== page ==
During the Festival, we also played attendees some of our favourite sounds from the British Library’s radio archive, a collection of some 200,000 hours dating back to the 1920s. They were chosen by curators and staff from across the Library and played in between festival sessions:

Mary Stewart - The Ballad of John Axon - BBC Home Service, 1958

Luke McKernan - The Sinking of Radio Caroline, 1980

Caroline Brazier - Folk-Song Cellar - BBC Home Service, 1966

Jonnie Robinson - The Listening Project, 2012

Nora McGregor - Pressures of the Unspeakable - Resonance 107.3 FM, 1998

Andy Linehan - Johnny Rotten on Capital Radio, 1977

Rob Perks - George Ewart Evans - BBC Third Programme, 1964

Polly Russell - Anna Raeburn on The World Today - New York, 1974 

Richard Ranft - Music From a Small Planet - BBC Radio 4, 1983

Steve Cleary - Sono-Montage - BBC Third Programme, 1966

Steven Dryden - Kenny Everett on Capital Radio, 1970s

Paul Wilson - Pre-War Radio Luxembourg, 1935

To mark the end of the Festival, visitors to the Library were rewarded with an unexpected 15-minute performance by award-winning musician and BBC Radio 2 presenter Jamie Cullum, whose group played in our Entrance Hall.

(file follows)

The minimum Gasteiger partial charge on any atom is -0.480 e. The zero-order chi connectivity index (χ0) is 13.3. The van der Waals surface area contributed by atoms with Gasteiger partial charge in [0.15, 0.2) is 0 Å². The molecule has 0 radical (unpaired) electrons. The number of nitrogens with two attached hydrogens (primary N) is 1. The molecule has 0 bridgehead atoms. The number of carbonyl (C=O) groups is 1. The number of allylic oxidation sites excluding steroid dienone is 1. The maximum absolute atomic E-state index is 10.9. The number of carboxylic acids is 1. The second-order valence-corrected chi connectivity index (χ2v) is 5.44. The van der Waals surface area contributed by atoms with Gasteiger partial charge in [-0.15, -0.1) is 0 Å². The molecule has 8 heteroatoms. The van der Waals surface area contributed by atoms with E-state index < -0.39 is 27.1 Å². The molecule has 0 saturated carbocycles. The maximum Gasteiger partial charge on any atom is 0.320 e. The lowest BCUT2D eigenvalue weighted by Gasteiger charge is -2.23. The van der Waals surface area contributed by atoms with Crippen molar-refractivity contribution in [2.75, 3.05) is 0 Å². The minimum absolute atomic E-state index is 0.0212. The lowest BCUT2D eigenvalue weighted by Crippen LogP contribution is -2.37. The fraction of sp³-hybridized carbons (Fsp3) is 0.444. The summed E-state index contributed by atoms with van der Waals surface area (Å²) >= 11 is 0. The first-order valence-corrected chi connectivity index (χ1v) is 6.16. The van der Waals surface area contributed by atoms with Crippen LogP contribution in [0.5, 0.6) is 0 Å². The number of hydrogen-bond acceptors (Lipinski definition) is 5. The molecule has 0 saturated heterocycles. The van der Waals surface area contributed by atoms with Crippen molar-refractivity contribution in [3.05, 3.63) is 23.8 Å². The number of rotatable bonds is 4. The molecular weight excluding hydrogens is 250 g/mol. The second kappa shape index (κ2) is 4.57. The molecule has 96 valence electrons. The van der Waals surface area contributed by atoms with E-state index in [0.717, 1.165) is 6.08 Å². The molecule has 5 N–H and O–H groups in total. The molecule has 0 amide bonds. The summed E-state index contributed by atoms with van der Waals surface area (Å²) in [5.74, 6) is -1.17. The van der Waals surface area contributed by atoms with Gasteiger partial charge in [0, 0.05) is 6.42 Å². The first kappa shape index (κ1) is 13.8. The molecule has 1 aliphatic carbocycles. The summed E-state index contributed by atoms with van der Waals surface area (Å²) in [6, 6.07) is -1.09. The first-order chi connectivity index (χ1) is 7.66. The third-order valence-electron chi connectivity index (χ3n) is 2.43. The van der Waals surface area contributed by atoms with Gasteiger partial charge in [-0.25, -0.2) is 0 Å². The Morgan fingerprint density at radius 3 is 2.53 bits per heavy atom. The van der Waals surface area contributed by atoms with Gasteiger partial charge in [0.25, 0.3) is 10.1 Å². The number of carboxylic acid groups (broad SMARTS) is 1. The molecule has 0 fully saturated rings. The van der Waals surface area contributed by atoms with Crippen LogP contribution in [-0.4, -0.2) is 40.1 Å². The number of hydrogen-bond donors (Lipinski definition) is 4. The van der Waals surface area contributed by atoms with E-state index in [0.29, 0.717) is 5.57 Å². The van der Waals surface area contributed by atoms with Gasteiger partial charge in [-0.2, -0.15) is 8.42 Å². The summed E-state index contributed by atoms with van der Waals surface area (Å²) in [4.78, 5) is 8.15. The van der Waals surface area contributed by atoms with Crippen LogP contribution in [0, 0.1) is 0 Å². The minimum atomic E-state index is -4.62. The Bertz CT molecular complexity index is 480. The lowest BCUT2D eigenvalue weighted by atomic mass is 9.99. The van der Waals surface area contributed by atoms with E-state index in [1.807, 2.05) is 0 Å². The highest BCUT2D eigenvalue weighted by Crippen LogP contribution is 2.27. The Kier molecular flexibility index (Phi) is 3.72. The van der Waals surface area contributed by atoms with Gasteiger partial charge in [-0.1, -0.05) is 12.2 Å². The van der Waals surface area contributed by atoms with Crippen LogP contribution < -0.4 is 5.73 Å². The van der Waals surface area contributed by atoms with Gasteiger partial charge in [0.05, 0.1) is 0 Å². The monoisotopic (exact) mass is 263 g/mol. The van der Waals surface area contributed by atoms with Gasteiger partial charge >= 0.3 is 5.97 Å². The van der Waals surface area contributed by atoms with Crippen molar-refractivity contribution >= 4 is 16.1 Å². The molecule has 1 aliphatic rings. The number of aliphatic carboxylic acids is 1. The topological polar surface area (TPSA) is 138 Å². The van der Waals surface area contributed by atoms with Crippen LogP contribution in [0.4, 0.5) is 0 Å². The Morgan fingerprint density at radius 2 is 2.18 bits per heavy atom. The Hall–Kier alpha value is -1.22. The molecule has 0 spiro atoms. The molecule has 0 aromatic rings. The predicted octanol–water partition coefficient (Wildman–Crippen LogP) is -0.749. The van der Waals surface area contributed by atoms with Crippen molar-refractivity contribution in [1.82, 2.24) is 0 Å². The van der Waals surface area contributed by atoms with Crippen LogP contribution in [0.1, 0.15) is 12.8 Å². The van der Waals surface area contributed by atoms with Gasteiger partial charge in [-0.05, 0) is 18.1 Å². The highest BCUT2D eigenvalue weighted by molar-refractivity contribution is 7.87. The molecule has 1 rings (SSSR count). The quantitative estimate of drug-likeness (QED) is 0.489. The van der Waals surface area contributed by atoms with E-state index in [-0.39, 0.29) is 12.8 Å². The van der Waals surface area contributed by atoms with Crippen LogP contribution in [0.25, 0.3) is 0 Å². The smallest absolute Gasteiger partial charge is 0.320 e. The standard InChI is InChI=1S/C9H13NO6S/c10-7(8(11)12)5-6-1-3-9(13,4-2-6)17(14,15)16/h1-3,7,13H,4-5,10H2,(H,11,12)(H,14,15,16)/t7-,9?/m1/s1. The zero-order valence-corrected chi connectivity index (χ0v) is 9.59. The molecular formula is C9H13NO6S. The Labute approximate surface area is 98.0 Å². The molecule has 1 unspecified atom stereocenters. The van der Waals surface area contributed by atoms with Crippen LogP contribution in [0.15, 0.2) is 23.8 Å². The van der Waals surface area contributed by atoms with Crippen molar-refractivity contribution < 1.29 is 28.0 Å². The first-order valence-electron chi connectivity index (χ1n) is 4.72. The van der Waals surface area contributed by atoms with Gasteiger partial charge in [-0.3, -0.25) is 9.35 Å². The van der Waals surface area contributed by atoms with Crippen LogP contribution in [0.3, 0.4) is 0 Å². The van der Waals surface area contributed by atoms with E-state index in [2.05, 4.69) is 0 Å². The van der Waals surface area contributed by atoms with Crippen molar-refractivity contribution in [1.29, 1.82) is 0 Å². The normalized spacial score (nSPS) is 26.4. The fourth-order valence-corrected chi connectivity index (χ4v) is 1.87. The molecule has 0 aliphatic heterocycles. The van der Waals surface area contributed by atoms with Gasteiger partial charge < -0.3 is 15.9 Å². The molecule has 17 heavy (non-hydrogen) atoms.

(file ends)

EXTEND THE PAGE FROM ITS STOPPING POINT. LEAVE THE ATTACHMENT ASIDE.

Jamie Cullum (photo by Tony Antoniou)
Jamie Cullum playing in the Library's entrance hall. Photo by Tony Antoniou

With thanks to producer Simon Tester for recording the radio collection highlights, the Radio Academy, Gregory Whitehead, Anna Raeburn, Frances Taylor and Sophie McIvor.

09 September 2015

Listening Project Workshop

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Holly Gilbert writes:

Join us on Monday 12 October at the British Library Conference Centre to reflect on the first three years of the Listening Project: an audio archive of conversations recorded by the BBC in which people are invited to share an intimate conversation with a close friend or relative.

These one-to-one conversations, modelled on the US StoryCorps project, last up to an hour and take a topic of the speakers' choice, collectively forming a picture of our lives and relationships today. The conversations so far gathered cover a huge range of life experiences told from the perspective of the people who have lived them, from birth to death and everything in between. The collection currently consists of 650 conversations made by contributors from 7 to 101 years old, recorded in all four corners of the UK and includes people who have moved here from across the globe.